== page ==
According to the Office for National Statistics (ONS), the unemployment rate in the United Kingdom for three months to October was 4.2%, in line with market expectations. The figure dropped by 0.4% on a quarterly basis. In the three months to October, total pay increased by 4.9%, while regular pay grew by 4.3%. At the same time, job vacancies reached a record high of 1,219,000, up by 434,500 over the pre-pandemic level.
This morning’s data hasn’t done anything to boost the pound higher against the US dollar and looking at the sentiment indicator, retail traders may get squeezed harder as they are becoming more bullish. Today’s job data will start to decline soon if the government begins ramping up restrictions due to Omicron.
In a report released today by Japan's Ministry of Economy, Trade, and Industry (METI), the country's industrial production index rose by 1.8% month-on-month to 91.1 in October. Despite showing a 4.1% drop in production from October 2020, the result surprised analysts. Monthly, the shipments and inventories indexes grew by 2.4% and 0.6%, respectively, while the inventory rate contracted by 0.6%. It is good to see industrial production rising after 3 months of increasing declines. There is still a long way to go to get back to June 2021’s 6.5% increase and the positives are that since March 2020, 10 out of the previous 20 months have been positive. The yen is down today against its major peers as the markets remain risk-on at the start of the London session.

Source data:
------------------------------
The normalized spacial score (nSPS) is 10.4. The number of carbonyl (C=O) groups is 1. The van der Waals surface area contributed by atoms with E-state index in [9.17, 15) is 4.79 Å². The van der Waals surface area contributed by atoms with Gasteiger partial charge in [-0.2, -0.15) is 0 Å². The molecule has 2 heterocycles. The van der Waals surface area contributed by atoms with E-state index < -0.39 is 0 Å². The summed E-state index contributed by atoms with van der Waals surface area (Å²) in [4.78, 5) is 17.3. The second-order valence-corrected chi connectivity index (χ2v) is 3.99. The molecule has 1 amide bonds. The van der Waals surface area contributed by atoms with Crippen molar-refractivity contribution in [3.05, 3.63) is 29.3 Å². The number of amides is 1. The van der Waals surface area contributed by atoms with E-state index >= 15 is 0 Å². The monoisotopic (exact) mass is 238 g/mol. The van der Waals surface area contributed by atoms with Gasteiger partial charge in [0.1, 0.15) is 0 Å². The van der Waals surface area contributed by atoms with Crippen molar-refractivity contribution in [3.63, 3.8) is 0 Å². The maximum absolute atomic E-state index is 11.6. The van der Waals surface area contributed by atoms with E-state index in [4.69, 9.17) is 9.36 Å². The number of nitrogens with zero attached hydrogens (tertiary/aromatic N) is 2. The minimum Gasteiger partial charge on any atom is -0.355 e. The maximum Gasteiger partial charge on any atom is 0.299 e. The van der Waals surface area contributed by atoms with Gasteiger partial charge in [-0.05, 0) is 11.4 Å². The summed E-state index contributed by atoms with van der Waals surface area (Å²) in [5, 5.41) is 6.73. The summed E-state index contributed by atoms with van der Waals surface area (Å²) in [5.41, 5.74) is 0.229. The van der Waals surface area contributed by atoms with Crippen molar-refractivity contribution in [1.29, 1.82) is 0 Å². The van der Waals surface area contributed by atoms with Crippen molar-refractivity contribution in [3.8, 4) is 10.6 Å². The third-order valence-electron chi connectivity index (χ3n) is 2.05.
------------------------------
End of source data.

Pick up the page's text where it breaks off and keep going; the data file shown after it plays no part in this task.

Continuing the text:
The forex heatmap has clearly shifted to money flowing into the commodity pairs and out of the safe have of the yen and Swiss franc. However, it is the euro that is lagging this morning and that is propelling the US dollar index out of the consolidation pattern.
I am not sure if the bullish momentum can last in the DXY but the fact that it has broken out of the first line of resistance is a positive for the greenback.
Later this morning there will be news from Europe regarding their Industrial Production and in the US session traders will be focused on the US PPI data. We may also get a decision on the Build Back Better Act as the White House has
indicated that they are looking for a resolution by Christmas and that there will be a vote on the Fed’s borrowing limit as soon as today.